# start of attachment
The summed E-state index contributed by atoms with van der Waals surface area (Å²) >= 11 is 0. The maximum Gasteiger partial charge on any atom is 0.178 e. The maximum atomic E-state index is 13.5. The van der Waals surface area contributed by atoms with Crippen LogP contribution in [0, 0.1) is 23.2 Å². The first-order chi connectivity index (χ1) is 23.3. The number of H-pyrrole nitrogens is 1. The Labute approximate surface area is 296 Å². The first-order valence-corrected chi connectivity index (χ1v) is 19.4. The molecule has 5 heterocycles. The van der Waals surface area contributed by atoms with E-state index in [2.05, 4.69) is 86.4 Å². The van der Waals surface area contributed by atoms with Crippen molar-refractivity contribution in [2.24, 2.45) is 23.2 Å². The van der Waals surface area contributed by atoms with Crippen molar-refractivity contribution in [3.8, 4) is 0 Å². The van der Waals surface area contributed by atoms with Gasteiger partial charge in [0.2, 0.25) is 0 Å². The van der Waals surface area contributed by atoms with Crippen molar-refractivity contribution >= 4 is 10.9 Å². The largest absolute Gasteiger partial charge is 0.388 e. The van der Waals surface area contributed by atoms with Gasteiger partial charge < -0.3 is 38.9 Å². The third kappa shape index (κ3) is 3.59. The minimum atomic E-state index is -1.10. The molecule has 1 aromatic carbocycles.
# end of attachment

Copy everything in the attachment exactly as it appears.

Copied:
The summed E-state index contributed by atoms with van der Waals surface area (Å²) >= 11 is 0. The maximum Gasteiger partial charge on any atom is 0.178 e. The maximum atomic E-state index is 13.5. The van der Waals surface area contributed by atoms with Crippen LogP contribution in [0, 0.1) is 23.2 Å². The first-order chi connectivity index (χ1) is 23.3. The number of H-pyrrole nitrogens is 1. The Labute approximate surface area is 296 Å². The first-order valence-corrected chi connectivity index (χ1v) is 19.4. The molecule has 5 heterocycles. The van der Waals surface area contributed by atoms with E-state index in [2.05, 4.69) is 86.4 Å². The van der Waals surface area contributed by atoms with Crippen molar-refractivity contribution in [2.24, 2.45) is 23.2 Å². The van der Waals surface area contributed by atoms with Crippen molar-refractivity contribution in [3.8, 4) is 0 Å². The van der Waals surface area contributed by atoms with Gasteiger partial charge in [0.2, 0.25) is 0 Å². The van der Waals surface area contributed by atoms with Crippen molar-refractivity contribution >= 4 is 10.9 Å². The largest absolute Gasteiger partial charge is 0.388 e. The van der Waals surface area contributed by atoms with Gasteiger partial charge < -0.3 is 38.9 Å². The third kappa shape index (κ3) is 3.59. The minimum atomic E-state index is -1.10. The molecule has 1 aromatic carbocycles.